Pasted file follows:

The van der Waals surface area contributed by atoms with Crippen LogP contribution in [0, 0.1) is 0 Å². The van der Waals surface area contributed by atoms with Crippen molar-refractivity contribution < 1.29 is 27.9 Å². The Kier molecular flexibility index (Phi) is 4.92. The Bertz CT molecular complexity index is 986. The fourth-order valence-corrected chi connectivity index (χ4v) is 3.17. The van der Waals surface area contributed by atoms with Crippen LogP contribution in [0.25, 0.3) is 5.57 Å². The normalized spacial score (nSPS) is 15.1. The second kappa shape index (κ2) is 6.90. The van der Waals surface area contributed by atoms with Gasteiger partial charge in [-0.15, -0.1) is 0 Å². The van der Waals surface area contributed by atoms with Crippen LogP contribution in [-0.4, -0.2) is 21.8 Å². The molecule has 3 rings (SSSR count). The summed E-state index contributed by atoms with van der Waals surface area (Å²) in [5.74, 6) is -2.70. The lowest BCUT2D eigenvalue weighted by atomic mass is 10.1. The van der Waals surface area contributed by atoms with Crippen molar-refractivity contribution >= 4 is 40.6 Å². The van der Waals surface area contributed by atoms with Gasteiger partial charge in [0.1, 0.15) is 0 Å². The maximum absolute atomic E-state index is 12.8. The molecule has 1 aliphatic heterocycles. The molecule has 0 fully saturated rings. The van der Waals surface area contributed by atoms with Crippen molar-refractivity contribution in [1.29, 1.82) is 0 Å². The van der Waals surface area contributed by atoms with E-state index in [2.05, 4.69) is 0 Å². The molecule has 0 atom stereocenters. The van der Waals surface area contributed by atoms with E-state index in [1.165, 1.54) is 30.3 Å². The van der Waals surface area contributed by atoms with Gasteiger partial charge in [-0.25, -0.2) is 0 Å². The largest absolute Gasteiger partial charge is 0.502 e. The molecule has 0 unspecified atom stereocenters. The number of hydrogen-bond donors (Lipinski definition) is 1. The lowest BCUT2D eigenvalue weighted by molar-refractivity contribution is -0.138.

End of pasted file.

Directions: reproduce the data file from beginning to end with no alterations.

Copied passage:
The van der Waals surface area contributed by atoms with Crippen LogP contribution in [0, 0.1) is 0 Å². The van der Waals surface area contributed by atoms with Crippen molar-refractivity contribution < 1.29 is 27.9 Å². The Kier molecular flexibility index (Phi) is 4.92. The Bertz CT molecular complexity index is 986. The fourth-order valence-corrected chi connectivity index (χ4v) is 3.17. The van der Waals surface area contributed by atoms with Crippen LogP contribution in [0.25, 0.3) is 5.57 Å². The normalized spacial score (nSPS) is 15.1. The second kappa shape index (κ2) is 6.90. The van der Waals surface area contributed by atoms with Gasteiger partial charge in [-0.15, -0.1) is 0 Å². The van der Waals surface area contributed by atoms with Crippen LogP contribution in [-0.4, -0.2) is 21.8 Å². The molecule has 3 rings (SSSR count). The summed E-state index contributed by atoms with van der Waals surface area (Å²) in [5.74, 6) is -2.70. The lowest BCUT2D eigenvalue weighted by atomic mass is 10.1. The van der Waals surface area contributed by atoms with Crippen molar-refractivity contribution >= 4 is 40.6 Å². The van der Waals surface area contributed by atoms with Gasteiger partial charge in [0.1, 0.15) is 0 Å². The maximum absolute atomic E-state index is 12.8. The molecule has 1 aliphatic heterocycles. The molecule has 0 fully saturated rings. The van der Waals surface area contributed by atoms with Crippen molar-refractivity contribution in [1.29, 1.82) is 0 Å². The van der Waals surface area contributed by atoms with E-state index in [2.05, 4.69) is 0 Å². The molecule has 0 atom stereocenters. The van der Waals surface area contributed by atoms with E-state index in [1.165, 1.54) is 30.3 Å². The van der Waals surface area contributed by atoms with Gasteiger partial charge in [-0.25, -0.2) is 0 Å². The largest absolute Gasteiger partial charge is 0.502 e. The molecule has 0 unspecified atom stereocenters. The number of hydrogen-bond donors (Lipinski definition) is 1. The lowest BCUT2D eigenvalue weighted by molar-refractivity contribution is -0.138.